Graphic by Robert Heeter; rendered courtesy Adjaye Associates
Graphic by Robert Heeter; rendered courtesy Adjaye Associates
By Prayag Gordy 02/22/22 11:42 PM
The new student center will include a basement auditorium, a two-story multicultural center and a food court on the second floor, according to Bridget Gorman, dean of undergraduate students. Anzilla Gilmore, the project manager, said that construction is still planned complete by fall 2023.
Coffeehouse will have a new space around the corner from the Rice Memorial Center, with both internal and external access, Gorman said.
“They’re going to move to the corner of the building that you can most easily visualize now in your head is where the Farnsworth Pavilion is,” Gorman said. “They are going to have a walk-in window so people can have coffee outside the building. There will be outdoor seating as well as indoor seating. »
The Rice Pub and The Hoot will be in the food court, according to Campus Restaurant Manager Johnny Curet. Accommodation and catering will finalize outside suppliers by spring 2023.
The Career Development Center is moving into the building, Gorman said. No offices currently in the building are moving.
“To steal a line from Kevin Kirby, this is going to be one of the hardest buildings on campus,” Gorman said. “[The Center for Career Development] does a lot of programming and has a lot of ongoing student services, but they’re at Huff House on one side of campus. It made sense to locate them more centrally.
The new student center will be 15% larger in square footage but will have a similar footprint to the current building, according to Gilmore, assistant director of engineering and facilities planning for project management and engineering.
Undergraduate and graduate students participated in the planning process through the project’s steering committee, which includes Gorman, Gillmore, Associate Dean of Undergraduates Kate Abad and other representatives.
“I think one of the other things that really excites me is that we worked really hard to make sure there were students on the steering committee from the start in a way that a lot of projects on campus don’t have students,” Abad said.
The new RMC will serve the Rice community as a central part of the campus, according to Caitlin Lindsay, associate director of the student center for student-run businesses.
“I think student unions have this really cool and unique element of being locked in a central point on campus, kind of central to how we respond to the needs of students, staff, faculty, members of the community now as well as trying to plan for the future,” Lindsay said. “I think that aligns perfectly with the goal of a student union or student center is to be that place where student experiences happen, and I think our student-run businesses are a perfect example of the learning that happens in and out of the classroom and those pieces of experiential education that really help set you up for continued success while you’re in college and beyond.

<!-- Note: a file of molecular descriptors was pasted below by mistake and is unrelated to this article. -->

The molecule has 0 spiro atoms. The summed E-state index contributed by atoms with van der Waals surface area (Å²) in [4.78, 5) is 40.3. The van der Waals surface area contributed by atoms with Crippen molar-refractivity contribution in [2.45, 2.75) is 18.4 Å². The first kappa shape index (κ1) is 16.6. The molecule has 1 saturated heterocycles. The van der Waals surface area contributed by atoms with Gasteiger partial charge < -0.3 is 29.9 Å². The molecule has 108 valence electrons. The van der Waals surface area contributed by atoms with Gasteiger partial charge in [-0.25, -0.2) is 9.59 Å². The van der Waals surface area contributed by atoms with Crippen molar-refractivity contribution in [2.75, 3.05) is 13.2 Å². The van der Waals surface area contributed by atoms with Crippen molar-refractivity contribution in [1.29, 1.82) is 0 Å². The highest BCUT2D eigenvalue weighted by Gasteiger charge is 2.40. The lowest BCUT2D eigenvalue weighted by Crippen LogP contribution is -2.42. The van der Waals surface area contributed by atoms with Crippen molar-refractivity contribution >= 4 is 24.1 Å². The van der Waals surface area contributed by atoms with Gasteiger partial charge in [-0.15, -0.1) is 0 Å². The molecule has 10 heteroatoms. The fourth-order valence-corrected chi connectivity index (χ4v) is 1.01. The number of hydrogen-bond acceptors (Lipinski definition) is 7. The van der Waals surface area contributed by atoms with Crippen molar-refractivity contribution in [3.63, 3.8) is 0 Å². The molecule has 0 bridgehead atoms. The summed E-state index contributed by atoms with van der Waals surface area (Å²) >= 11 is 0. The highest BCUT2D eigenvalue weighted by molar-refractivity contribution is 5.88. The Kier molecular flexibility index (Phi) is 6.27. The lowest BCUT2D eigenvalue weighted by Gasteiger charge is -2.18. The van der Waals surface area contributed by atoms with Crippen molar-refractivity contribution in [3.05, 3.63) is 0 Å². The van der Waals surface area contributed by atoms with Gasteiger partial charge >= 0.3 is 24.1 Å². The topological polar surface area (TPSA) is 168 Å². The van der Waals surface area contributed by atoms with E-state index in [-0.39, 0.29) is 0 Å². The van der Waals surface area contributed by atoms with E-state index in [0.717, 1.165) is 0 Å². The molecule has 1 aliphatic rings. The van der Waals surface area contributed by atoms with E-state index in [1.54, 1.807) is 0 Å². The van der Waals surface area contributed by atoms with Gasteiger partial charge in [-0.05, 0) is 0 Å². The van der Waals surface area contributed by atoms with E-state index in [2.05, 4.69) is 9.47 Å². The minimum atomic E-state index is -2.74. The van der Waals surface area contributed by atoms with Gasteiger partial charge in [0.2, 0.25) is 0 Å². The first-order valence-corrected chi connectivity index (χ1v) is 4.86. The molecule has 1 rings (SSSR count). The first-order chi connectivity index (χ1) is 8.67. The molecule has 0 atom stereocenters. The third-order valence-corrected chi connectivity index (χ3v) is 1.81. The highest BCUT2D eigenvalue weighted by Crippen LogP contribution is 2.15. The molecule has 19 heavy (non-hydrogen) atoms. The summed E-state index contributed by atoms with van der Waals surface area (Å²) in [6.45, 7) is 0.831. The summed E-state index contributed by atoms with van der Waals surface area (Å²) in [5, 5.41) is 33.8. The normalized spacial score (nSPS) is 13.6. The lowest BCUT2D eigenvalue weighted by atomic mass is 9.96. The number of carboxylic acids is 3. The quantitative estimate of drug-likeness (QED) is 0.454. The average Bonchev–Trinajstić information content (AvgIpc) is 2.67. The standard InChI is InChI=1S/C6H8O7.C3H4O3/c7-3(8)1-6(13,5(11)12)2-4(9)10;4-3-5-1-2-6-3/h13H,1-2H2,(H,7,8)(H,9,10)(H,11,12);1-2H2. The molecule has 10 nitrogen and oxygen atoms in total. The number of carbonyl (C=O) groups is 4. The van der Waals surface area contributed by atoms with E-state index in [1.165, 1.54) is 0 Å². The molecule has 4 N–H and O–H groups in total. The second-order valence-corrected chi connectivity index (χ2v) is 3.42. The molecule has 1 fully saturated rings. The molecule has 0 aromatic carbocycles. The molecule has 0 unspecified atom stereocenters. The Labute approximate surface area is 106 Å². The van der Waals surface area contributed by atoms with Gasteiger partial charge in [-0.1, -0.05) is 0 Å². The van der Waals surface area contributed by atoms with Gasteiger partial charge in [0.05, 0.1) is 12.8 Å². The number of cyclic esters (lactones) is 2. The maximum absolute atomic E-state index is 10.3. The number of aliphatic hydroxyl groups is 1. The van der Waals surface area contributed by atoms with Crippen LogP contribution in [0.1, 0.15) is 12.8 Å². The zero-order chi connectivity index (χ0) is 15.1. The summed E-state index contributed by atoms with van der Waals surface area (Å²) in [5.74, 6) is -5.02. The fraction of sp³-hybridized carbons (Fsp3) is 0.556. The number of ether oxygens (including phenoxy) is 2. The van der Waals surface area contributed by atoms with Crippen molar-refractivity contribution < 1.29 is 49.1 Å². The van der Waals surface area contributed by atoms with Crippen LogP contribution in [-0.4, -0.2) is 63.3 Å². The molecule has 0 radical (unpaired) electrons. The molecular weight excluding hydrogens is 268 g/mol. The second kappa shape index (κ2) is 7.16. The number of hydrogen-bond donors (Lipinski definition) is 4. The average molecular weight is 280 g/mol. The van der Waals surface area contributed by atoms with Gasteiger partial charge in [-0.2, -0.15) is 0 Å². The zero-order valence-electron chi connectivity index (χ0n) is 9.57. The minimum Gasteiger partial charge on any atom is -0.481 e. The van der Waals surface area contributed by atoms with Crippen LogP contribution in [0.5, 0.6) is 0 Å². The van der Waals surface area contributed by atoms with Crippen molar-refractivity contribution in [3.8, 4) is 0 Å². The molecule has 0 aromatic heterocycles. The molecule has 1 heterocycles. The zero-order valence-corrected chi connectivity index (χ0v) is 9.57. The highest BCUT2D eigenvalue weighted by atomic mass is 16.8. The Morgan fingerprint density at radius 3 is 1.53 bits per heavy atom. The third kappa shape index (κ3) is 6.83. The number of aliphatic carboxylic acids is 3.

The second-floor food court will be shaped like a horseshoe, according to Elizabeth Groenewold, general manager of the Pub. When other vendors are open, Pub will not be able to serve alcohol due to Texas Alcoholic Beverage Commission restrictions, Groenewold said.
“We could only be open when other vendors are closed,” Groenewold said. “From now on, the Hoot will also be in this horseshoe type area, and at night when it turns into a Pub space…they said there would be some kind of moving door that they would put in place .” Groenewold said she wishes Pub didn’t have to share space in the food court.
“I really wanted Pub to be our own space, but the admin was very adamant that a big problem with grad students is that they don’t have on-campus dining options,” said said Groenewold. “Essentially, one-third of the second floor is supposed to be dining options, which is this horseshoe-shaped area for graduate students.”
The steering committee gave Pub no other option, according to Groenewold.
“I think [admin] wants to give us what they think we need, but it seems like they made a lot of decisions about what Pub was going to be before telling anyone about Pub,” she said. “Even when I first met them, they were like, you’re in this horseshoe place, there’s no other room for you, you can only have one corner, we’re going reduce your hours, we may not be able to get you a stage, which was a bit frustrating.
Groenewold said Rice has since updated her and asked what Pub needs to run.
“I’ve had five meetings with a bunch of different people who come in fairly frequently to make sure they’re asking me what I think Pub needs and what the space would look like when it came to a Pub space, which I found useful,” says Groenewold.
According to Groenewold, it’s unclear what creative control Pub will have over its space in the food court.